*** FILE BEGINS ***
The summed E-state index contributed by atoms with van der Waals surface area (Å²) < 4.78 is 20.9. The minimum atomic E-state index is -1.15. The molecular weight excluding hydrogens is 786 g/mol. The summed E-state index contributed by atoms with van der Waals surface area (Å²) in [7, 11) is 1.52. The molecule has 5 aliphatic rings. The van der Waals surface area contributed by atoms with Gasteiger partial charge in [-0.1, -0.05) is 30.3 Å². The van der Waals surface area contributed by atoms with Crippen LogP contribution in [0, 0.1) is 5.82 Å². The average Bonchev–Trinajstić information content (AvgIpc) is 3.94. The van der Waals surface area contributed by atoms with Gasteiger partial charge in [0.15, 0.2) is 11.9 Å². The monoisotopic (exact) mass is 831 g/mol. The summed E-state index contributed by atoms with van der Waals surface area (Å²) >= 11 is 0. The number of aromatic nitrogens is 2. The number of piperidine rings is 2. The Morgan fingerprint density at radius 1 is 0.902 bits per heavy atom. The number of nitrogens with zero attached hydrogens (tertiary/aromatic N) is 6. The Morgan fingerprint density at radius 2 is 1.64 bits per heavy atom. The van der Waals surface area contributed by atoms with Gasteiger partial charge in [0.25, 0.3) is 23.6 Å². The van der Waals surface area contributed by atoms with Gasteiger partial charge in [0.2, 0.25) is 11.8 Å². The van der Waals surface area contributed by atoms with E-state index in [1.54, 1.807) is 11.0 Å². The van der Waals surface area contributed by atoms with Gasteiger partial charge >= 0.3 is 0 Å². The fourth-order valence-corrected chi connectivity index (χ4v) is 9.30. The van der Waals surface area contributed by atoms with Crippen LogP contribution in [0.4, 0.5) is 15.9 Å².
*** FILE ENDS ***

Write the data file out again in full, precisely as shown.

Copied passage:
The summed E-state index contributed by atoms with van der Waals surface area (Å²) < 4.78 is 20.9. The minimum atomic E-state index is -1.15. The molecular weight excluding hydrogens is 786 g/mol. The summed E-state index contributed by atoms with van der Waals surface area (Å²) in [7, 11) is 1.52. The molecule has 5 aliphatic rings. The van der Waals surface area contributed by atoms with Gasteiger partial charge in [-0.1, -0.05) is 30.3 Å². The van der Waals surface area contributed by atoms with Crippen LogP contribution in [0, 0.1) is 5.82 Å². The average Bonchev–Trinajstić information content (AvgIpc) is 3.94. The van der Waals surface area contributed by atoms with Gasteiger partial charge in [0.15, 0.2) is 11.9 Å². The monoisotopic (exact) mass is 831 g/mol. The summed E-state index contributed by atoms with van der Waals surface area (Å²) >= 11 is 0. The number of aromatic nitrogens is 2. The number of piperidine rings is 2. The Morgan fingerprint density at radius 1 is 0.902 bits per heavy atom. The number of nitrogens with zero attached hydrogens (tertiary/aromatic N) is 6. The Morgan fingerprint density at radius 2 is 1.64 bits per heavy atom. The van der Waals surface area contributed by atoms with Gasteiger partial charge in [0.25, 0.3) is 23.6 Å². The van der Waals surface area contributed by atoms with Gasteiger partial charge in [0.2, 0.25) is 11.8 Å². The van der Waals surface area contributed by atoms with E-state index in [1.54, 1.807) is 11.0 Å². The van der Waals surface area contributed by atoms with Gasteiger partial charge >= 0.3 is 0 Å². The fourth-order valence-corrected chi connectivity index (χ4v) is 9.30. The van der Waals surface area contributed by atoms with Crippen LogP contribution in [0.4, 0.5) is 15.9 Å².